From Gym to Genes: Can Exercise Really Change Your DNA?

Genes and DNA

You rarely miss a workout (unless it’s a rest day). You’re unafraid to break a sweat and push your body to its limits. And why do you do it? The health benefits, of course! Not to mention it builds muscle definition, bone density, and improves metabolic health. But could there be another “sneaky” way it impacts your health? Could it affect your DNA, the genetic material that codes for everything from your appearance to your susceptibility to illness? Let’s look closer.

The Power of Epigenetics

While it may sound like science fiction or even something from the twilight zone, research suggests that working up a sweat through exercise may alter your genes, the long strands of DNA inside each of your cells. It doesn’t alter the genetic code itself. Instead, it changes how your genes express themselves or whether they express themselves at all.

Think of your DNA as a complex musical score, and epigenetics as the conductor that decides which parts will be loud or soft, fast, or slow, or even skipped entirely. Just as a conductor can interpret the same score in diverse ways, epigenetic modifications can lead to quite different outcomes from the same underlying DNA.

Epigenetics is a rapidly growing field. The best way to think of it is the study of how factors other than changes in the DNA sequence affect gene function and expression. Factors like lifestyle, environmental exposures, and even trauma can cause epigenetic changes that affect health and well-being, in positive or negative ways.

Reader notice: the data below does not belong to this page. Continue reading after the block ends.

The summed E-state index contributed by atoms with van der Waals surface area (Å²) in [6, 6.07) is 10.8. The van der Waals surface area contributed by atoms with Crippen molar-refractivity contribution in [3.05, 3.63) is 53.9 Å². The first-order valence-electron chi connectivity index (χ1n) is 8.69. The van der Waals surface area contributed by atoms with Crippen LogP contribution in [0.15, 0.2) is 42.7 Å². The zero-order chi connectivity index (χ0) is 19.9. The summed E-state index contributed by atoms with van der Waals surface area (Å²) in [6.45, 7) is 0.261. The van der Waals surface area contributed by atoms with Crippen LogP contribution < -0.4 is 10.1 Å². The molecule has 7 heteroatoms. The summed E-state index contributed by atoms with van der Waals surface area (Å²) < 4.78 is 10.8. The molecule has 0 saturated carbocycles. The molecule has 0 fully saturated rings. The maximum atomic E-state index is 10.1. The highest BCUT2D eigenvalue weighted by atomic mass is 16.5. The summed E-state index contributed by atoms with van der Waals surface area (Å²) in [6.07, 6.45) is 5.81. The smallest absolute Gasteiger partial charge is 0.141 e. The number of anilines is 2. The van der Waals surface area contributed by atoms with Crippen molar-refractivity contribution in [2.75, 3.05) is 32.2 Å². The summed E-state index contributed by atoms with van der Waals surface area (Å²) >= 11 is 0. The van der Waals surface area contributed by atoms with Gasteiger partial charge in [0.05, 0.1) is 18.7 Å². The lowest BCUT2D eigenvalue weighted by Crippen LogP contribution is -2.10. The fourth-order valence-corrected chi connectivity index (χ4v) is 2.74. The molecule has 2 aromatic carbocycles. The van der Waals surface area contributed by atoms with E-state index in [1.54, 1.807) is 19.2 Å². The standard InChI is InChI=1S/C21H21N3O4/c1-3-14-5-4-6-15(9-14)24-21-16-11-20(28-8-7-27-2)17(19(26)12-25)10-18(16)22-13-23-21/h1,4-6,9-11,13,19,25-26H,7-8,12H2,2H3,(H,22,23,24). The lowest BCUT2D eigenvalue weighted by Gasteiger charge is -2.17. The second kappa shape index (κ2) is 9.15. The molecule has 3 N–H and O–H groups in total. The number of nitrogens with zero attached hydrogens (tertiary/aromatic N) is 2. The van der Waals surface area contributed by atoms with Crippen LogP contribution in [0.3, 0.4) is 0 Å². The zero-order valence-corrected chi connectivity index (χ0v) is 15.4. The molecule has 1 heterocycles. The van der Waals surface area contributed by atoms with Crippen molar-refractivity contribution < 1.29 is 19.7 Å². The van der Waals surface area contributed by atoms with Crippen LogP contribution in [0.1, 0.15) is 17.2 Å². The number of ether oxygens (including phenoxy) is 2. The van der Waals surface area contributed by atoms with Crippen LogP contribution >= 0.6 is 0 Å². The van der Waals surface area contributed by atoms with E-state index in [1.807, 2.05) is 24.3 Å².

Exercise Leaves Marks on Your Genes

So how do we know that exercise affects how genes are expressed? In a groundbreaking study conducted by researchers at Karolinska Institute in Sweden, scientists discovered that only a few minutes of intense bicycling triggered epigenetic changes in the muscle cells of healthy volunteers.

The experiment was set up in an ingenious way. The subjects cycled vigorously on a stationary bike – but here’s the kicker. They only cycled with one leg while the other leg remained idle. This clever design meant that each participant served as their own control. This means any differences between the two legs were due to the exercise intervention.

After the intense cycling, scientists and healthcare professionals performed muscle biopsies on the legs of the participants. The results were mind-blowing! The legs that cycled intensely had modifications called methylations at thousands of sites along the muscle cell DNA. Methylations are tags that modify the expression of genes (epigenetically), either turning a gene off or on. Methylation is one type of epigenetic regulation of genes, changes that alter the expression of genes without changing the gene (or DNA) sequence. Exercise brought about these changes.

The researchers found that exercise-methylated genes are involved in insulin sensitivity, glucose and fat metabolism, and inflammation. In the exercised legs, activity altered these genes in a way that improved how they function. For example, insulin sensitivity improved, and inflammation declined.

Another type of epigenetic modification involves modifying chemical tags on DNA or the proteins that package DNA called histones. By modifying these tags, it changes gene expression. Methylation and histone modification are the two most common types of epigenetic mechanisms that affect how genes are expressed.